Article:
There was an interesting discussion in blog land yesterday about national security spending and the public’s willingness to support meaningful cuts to the defense budget. I am only a part of blog land in the most literal sense, but I will inject myself into the debate anyway.
Quick background: Annie Lowrey of the Washington Independent posted a chart that shows once again the infuriating central paradox of American politics: people want to cut the federal deficit, and they want to do it by lowering spending rather than raising taxes, but when pressed to say which federal programs and services they want to cut, they were either speechless, or else they named items that comprise a miniscule percentage of total government spending.
Ezra Klein noted that one bright spot in the data was that a sizable minority of people (~23%) said they’d be willing to cut defense spending. Ezra speculated that maybe this is a tiny opening for some brave politician to broach the issue in a serious way, or at least make it not so sacrosanct. Matt Yglesias wasn’t as sanguine, and argued that national security and military spending are issues that are just too easy to demogogue and a political fight would be disastrous for whomever dares bring it up.
Spencer Ackerman argued that maybe the public would be more amenable to defense trimming if they weren’t so overwhelmingly insulated from military matters:
One inescapable consequence of the end of a conscript military is the insulation of the broader civilian populace from military affairs. To put it differently, the military is an abstract concept to many more people now than it was before 1973. On the one hand, defense spending just isn’t as personal as entitlement spending or discretionary spending. You or a loved one may or may not join the military. But your kids are going to have to go to school; you are going to get old; you are going to require medical care at some point. […]
[I]t strikes me that if more of us were involved in the military, more of us would accordingly approve of trimming the fat out of that budget, or at least rearranging priorities to support actual-existing national security threats and priorities.
While it’s certainly true that Americans are more insulated from the consequences of defense policy than they are from education or health policy, I think Spencer gets the effects of this insulation exactly backwards. As the chart shows, nobody really wants to cut education or health care spending, and it’s precisely because the issues are more personal to them. As we all know, health care entitlements have a built-in constituency of very politically powerful old people, who seem to accrue extra life force through the ritual incantation of “Hands Off My Medicare!” Education spending has a built-in consisituency of every household in America with children in it.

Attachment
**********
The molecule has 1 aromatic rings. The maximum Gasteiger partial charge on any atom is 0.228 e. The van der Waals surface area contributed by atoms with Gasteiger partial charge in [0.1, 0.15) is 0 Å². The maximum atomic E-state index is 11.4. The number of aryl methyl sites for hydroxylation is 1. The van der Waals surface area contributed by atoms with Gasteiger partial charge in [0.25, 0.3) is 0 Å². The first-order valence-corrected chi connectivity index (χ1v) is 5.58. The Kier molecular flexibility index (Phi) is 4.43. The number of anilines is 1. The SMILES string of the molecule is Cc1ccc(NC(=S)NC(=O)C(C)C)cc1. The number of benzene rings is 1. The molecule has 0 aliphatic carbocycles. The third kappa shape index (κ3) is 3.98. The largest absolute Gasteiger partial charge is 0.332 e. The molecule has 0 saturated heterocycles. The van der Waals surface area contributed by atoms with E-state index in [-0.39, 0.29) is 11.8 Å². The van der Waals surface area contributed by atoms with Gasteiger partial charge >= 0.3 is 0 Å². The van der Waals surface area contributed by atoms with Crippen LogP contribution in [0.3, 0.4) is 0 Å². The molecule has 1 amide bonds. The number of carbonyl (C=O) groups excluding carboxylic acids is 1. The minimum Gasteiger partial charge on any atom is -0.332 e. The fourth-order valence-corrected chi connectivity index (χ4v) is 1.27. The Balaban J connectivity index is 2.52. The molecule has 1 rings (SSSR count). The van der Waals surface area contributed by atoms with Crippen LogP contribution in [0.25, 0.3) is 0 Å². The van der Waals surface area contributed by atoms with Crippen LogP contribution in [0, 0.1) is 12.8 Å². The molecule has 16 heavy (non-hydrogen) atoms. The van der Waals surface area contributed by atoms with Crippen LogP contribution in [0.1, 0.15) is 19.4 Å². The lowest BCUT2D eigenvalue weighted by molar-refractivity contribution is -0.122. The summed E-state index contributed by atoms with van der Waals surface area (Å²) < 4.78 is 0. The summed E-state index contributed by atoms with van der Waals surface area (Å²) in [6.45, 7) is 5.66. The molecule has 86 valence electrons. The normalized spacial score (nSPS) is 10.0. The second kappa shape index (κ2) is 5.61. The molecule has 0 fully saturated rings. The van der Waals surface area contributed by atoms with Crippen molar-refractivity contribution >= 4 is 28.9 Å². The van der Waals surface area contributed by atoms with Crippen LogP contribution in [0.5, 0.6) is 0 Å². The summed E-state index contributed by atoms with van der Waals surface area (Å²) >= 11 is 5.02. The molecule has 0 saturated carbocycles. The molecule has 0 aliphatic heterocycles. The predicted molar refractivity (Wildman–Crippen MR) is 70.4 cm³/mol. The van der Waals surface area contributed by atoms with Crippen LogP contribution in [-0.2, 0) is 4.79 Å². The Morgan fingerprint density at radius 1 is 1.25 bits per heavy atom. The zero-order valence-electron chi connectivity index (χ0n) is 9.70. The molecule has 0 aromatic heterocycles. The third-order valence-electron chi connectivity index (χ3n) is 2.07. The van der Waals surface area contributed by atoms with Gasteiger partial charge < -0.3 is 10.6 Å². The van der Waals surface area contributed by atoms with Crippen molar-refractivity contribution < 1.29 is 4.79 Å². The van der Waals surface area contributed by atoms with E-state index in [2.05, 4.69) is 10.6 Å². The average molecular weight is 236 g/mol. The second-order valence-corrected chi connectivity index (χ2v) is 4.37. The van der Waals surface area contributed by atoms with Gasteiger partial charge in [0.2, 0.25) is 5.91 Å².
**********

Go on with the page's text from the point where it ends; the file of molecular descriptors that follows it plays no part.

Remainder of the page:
And defense and education seem to have this in common: Rather than think hard about actual effective policy outcomes, it is much easier for the public and policymakers alike to conflate increased spending levels with increased efficacy and better results. In other words, spending is policy. Want to show you care about defense? Vote to spend more on defense. On what? Doesn’t matter, just more. Want to signal that you believe the children are our future, and show them all the beauty they possess inside? Improving teacher quality and increasing academic standards is hard, so just increase the education budget. Then campaign on how the education budget went up by 20% on your watch. Are the kids smarter? Who knows?
This isn’t to say that resources don’t matter. Of course they do. Student-teacher ratios matter. Up-armored humvees matter. But the quickest way to create a constituency that cares deeply about an ever-increasing military budget would be to have more of us involved in the military. The reason over 70% of us want to slash the foreign aid budget is quite clearly because none of us are recipients of foreign aid. Conversely, if everyone’s 18-year-old kid was in the military, I would guess there’d be absolutely no call for less, or even more efficient, military spending. Just more, more, more.
UPDATE: At the Economist’s DiA blog, M.S. digs a little deeper into the public’s professed desire to slash the foreign aid budget, which M.S. notes makes up less than 1% of federal spending. Most of our foreign aid is for economic development and military support to Iraq and Afghanistan, miltary aid to Israel, and fighting AIDS in Africa. M.S. suspects that the public wouldn’t be so quick to dump these programs if asked specifically to do so. Anyway, most of this spending serves a strategic purpose, on top of just being good ideas, and I imagine there is no political will to touch any of it. But again, it’s less than 1% of the federal budget so it doesn’t matter anyway.